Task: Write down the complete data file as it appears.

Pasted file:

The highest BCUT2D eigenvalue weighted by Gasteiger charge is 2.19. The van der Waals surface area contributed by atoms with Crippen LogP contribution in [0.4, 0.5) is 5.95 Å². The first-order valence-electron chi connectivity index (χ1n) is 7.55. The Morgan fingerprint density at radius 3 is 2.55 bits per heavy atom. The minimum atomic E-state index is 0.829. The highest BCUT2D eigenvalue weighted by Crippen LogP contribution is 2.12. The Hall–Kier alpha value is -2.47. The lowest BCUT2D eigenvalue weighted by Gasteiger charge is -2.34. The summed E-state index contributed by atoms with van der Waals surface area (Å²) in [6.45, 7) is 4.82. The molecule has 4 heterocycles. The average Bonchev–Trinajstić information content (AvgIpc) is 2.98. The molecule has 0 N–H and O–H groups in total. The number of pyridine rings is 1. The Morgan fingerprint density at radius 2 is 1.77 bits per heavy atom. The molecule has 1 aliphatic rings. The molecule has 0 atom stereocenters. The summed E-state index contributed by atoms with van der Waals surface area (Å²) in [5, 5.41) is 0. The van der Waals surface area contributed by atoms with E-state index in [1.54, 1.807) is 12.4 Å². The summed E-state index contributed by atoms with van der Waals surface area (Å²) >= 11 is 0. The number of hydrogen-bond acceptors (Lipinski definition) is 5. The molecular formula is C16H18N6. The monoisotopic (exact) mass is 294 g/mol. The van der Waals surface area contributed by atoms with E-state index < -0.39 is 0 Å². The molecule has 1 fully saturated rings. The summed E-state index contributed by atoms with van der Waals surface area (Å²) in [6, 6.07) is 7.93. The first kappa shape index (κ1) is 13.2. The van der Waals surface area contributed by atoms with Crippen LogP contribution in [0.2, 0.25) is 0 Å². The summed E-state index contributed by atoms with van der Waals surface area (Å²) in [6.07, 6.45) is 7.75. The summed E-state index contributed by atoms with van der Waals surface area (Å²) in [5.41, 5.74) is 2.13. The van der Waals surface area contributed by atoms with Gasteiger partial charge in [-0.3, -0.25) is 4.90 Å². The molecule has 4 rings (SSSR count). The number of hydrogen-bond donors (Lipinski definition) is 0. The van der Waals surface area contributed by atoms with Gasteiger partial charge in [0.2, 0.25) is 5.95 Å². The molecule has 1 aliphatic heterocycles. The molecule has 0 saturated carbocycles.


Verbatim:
The highest BCUT2D eigenvalue weighted by Gasteiger charge is 2.19. The van der Waals surface area contributed by atoms with Crippen LogP contribution in [0.4, 0.5) is 5.95 Å². The first-order valence-electron chi connectivity index (χ1n) is 7.55. The Morgan fingerprint density at radius 3 is 2.55 bits per heavy atom. The minimum atomic E-state index is 0.829. The highest BCUT2D eigenvalue weighted by Crippen LogP contribution is 2.12. The Hall–Kier alpha value is -2.47. The lowest BCUT2D eigenvalue weighted by Gasteiger charge is -2.34. The summed E-state index contributed by atoms with van der Waals surface area (Å²) in [6.45, 7) is 4.82. The molecule has 4 heterocycles. The average Bonchev–Trinajstić information content (AvgIpc) is 2.98. The molecule has 0 N–H and O–H groups in total. The number of pyridine rings is 1. The Morgan fingerprint density at radius 2 is 1.77 bits per heavy atom. The molecule has 1 aliphatic rings. The molecule has 0 atom stereocenters. The summed E-state index contributed by atoms with van der Waals surface area (Å²) in [5, 5.41) is 0. The van der Waals surface area contributed by atoms with E-state index in [1.54, 1.807) is 12.4 Å². The summed E-state index contributed by atoms with van der Waals surface area (Å²) >= 11 is 0. The number of hydrogen-bond acceptors (Lipinski definition) is 5. The molecular formula is C16H18N6. The monoisotopic (exact) mass is 294 g/mol. The van der Waals surface area contributed by atoms with E-state index < -0.39 is 0 Å². The molecule has 1 fully saturated rings. The summed E-state index contributed by atoms with van der Waals surface area (Å²) in [6, 6.07) is 7.93. The first kappa shape index (κ1) is 13.2. The van der Waals surface area contributed by atoms with Crippen LogP contribution in [0.2, 0.25) is 0 Å². The summed E-state index contributed by atoms with van der Waals surface area (Å²) in [6.07, 6.45) is 7.75. The summed E-state index contributed by atoms with van der Waals surface area (Å²) in [5.41, 5.74) is 2.13. The van der Waals surface area contributed by atoms with Gasteiger partial charge in [-0.3, -0.25) is 4.90 Å². The molecule has 4 rings (SSSR count). The number of hydrogen-bond donors (Lipinski definition) is 0. The van der Waals surface area contributed by atoms with Gasteiger partial charge in [0.2, 0.25) is 5.95 Å². The molecule has 1 aliphatic heterocycles. The molecule has 0 saturated carbocycles.